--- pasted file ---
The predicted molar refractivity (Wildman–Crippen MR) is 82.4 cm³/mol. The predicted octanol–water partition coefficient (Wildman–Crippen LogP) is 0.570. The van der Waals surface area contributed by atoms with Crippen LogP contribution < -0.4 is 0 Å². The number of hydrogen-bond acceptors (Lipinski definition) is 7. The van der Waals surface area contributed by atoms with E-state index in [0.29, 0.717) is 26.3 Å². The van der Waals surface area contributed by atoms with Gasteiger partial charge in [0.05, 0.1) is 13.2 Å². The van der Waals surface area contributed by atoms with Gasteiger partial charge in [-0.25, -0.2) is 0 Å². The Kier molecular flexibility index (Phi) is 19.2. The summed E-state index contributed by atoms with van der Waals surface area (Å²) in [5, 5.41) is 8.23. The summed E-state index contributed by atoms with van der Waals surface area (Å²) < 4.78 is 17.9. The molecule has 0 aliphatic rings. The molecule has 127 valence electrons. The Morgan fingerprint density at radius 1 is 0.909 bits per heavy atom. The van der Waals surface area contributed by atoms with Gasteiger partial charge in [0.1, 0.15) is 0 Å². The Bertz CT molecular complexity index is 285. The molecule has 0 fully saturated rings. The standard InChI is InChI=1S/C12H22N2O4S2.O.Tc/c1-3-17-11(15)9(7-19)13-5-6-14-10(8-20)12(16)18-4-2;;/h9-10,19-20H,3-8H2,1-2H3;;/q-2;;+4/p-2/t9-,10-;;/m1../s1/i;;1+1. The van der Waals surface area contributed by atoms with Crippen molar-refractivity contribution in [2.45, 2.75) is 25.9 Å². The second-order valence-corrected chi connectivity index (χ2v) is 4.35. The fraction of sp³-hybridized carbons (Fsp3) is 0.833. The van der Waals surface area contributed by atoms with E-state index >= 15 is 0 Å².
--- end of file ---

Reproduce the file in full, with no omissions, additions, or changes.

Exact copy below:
The predicted molar refractivity (Wildman–Crippen MR) is 82.4 cm³/mol. The predicted octanol–water partition coefficient (Wildman–Crippen LogP) is 0.570. The van der Waals surface area contributed by atoms with Crippen LogP contribution < -0.4 is 0 Å². The number of hydrogen-bond acceptors (Lipinski definition) is 7. The van der Waals surface area contributed by atoms with E-state index in [0.29, 0.717) is 26.3 Å². The van der Waals surface area contributed by atoms with Gasteiger partial charge in [0.05, 0.1) is 13.2 Å². The van der Waals surface area contributed by atoms with Gasteiger partial charge in [-0.25, -0.2) is 0 Å². The Kier molecular flexibility index (Phi) is 19.2. The summed E-state index contributed by atoms with van der Waals surface area (Å²) in [5, 5.41) is 8.23. The summed E-state index contributed by atoms with van der Waals surface area (Å²) < 4.78 is 17.9. The molecule has 0 aliphatic rings. The molecule has 127 valence electrons. The Morgan fingerprint density at radius 1 is 0.909 bits per heavy atom. The van der Waals surface area contributed by atoms with Gasteiger partial charge in [0.1, 0.15) is 0 Å². The Bertz CT molecular complexity index is 285. The molecule has 0 fully saturated rings. The standard InChI is InChI=1S/C12H22N2O4S2.O.Tc/c1-3-17-11(15)9(7-19)13-5-6-14-10(8-20)12(16)18-4-2;;/h9-10,19-20H,3-8H2,1-2H3;;/q-2;;+4/p-2/t9-,10-;;/m1../s1/i;;1+1. The van der Waals surface area contributed by atoms with Crippen molar-refractivity contribution in [2.45, 2.75) is 25.9 Å². The second-order valence-corrected chi connectivity index (χ2v) is 4.35. The fraction of sp³-hybridized carbons (Fsp3) is 0.833. The van der Waals surface area contributed by atoms with E-state index >= 15 is 0 Å².